I last visited the Chiltern Hills, and Ivinghoe Beacon, in warmer, drier times. My trail shoes got dusty from the chalk escarpments, but they weren’t muddy. My legs were sore from the climbs, but my glutes weren’t barking for working so hard to keep me upright on the slip ‘n slide sections. The Chilterns is… Continue reading A Run, In Words: 12 Miles in the Chilterns.
I start the route in a free car park off the road near the Gunwald Lake side of Nene Park. The Milton Ferry Bridge leads me across the river towards Ferry Meadows; the regular stomping grounds for runners, walkers, and plenty of dogs to boot. The bridge is handsome; a Grade II listed structure made… Continue reading A Run, in Words: Ferry Bridge to Water Newton.
This book came to me courtesy of the algorithm. Having previously read Richard Askwith’s Running Free my Kindle felt obliged to line this up next, and I’m glad that it did. Vybarr Cregan-Reid’s Footnotes: How Running Makes Us Human is, again, partially a memoir on running experience. Like Askwith, he is a runner who prefers… Continue reading Runners Book Club: Footnotes.
There is only so much experience a 25 year old can have at anything, and when it comes to running I’ve only spent 5ish years of my 25 invested in the sport. For 3.5 of those 5 years I was just turning up to track sessions, doing the workouts, and then going home and not… Continue reading The Lessons
My first experience of Richard Askwith’s work was a book which I have already discussed here - his biography of Emil Zatopek, Today We Die a Little - but what prompted me to pick up Running Free was an article in the September issue of Runner's World, written by Askwith, in which he returns to… Continue reading Runners Book Club: Running Free
Autumn has kicked into gear in typical British fashion by being completely inconsistent, with the temperatures celebrating the dusky season by kicking themselves up a notch. This is no reason to complain, it is a reason to pursue one of my simpler seasonal goals: to explore some new run routes, ideally involving some hills. Last… Continue reading Ivinghoe Beacon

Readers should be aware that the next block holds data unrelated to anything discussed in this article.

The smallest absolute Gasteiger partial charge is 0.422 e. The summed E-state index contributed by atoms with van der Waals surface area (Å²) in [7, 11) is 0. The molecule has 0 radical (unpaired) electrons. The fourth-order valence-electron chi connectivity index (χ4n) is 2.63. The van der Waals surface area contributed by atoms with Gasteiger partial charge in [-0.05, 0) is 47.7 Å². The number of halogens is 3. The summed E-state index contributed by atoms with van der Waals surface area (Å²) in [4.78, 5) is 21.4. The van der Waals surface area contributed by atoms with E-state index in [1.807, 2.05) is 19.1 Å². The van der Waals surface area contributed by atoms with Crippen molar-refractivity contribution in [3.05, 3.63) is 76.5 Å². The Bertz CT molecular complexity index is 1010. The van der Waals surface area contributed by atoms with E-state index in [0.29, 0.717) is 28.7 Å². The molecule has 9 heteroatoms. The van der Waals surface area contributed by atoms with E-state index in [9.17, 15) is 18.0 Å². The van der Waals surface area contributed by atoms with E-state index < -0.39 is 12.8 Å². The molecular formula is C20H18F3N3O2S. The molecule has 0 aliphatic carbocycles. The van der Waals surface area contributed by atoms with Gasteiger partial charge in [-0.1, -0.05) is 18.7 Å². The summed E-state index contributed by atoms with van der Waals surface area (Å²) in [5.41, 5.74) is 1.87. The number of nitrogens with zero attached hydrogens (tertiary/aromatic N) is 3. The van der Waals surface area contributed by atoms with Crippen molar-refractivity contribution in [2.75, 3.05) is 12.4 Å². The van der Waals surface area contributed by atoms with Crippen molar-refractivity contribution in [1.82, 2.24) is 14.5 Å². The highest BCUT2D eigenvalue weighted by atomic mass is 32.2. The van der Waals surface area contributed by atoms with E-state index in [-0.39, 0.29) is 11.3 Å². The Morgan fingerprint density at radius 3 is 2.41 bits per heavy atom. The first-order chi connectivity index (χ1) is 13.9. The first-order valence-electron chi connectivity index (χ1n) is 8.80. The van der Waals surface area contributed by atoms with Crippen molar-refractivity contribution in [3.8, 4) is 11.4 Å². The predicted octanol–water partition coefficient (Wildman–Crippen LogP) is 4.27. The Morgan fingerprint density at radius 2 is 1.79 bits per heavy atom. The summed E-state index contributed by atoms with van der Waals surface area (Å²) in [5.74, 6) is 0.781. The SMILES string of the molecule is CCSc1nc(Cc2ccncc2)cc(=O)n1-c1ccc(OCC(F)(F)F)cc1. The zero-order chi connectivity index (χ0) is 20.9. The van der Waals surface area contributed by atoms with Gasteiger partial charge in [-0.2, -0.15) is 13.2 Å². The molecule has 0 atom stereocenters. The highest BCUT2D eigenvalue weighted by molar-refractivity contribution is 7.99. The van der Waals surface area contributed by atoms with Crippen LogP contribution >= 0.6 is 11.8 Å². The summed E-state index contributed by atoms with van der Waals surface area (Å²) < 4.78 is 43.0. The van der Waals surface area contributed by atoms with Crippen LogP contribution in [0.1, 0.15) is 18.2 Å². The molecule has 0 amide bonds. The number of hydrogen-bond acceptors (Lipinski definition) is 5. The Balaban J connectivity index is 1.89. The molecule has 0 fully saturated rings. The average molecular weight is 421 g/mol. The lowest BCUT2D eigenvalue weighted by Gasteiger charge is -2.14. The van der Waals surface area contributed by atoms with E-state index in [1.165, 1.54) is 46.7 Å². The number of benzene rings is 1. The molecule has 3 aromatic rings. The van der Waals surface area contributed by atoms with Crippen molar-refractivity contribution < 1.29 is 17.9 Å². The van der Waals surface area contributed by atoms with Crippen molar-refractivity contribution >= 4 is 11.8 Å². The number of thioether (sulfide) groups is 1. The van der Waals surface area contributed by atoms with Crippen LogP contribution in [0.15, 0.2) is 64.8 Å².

This week I was back at the track for the first time since early March. Sadly however, I was not actually on the track, I was running on the grass around it. It’s early days, but for now our group is making do with this situation as other track-dedicated groups take up the Covid-limited space… Continue reading Track and Trail
I want this training journal to be more of, well, a journal. Which is to say I want it to be more immediate, more reflective, and more...more. That means an increased frequency of shorter posts which look back on a day of training, or even just on my running life beyond the day-in-day out of… Continue reading Beautiful Places
When it comes to running, the road is what it is. It’s flat, hard, stable. As a surface it’s uninteresting, although running on road is not necessarily boring - if the scenery is good or the pace is hard, or if it’s uphill, then road running can be just as engaging as any other type… Continue reading Training Terrain
There is something wrong with my foot, there’s not really any doubt about that. When I wake up in the morning and stumble down the steps it feels like running is the last thing that I should be doing, and even walking around is a bit of a messy, uncomfortable affair. Except, it tends to… Continue reading Just a tad of adventure.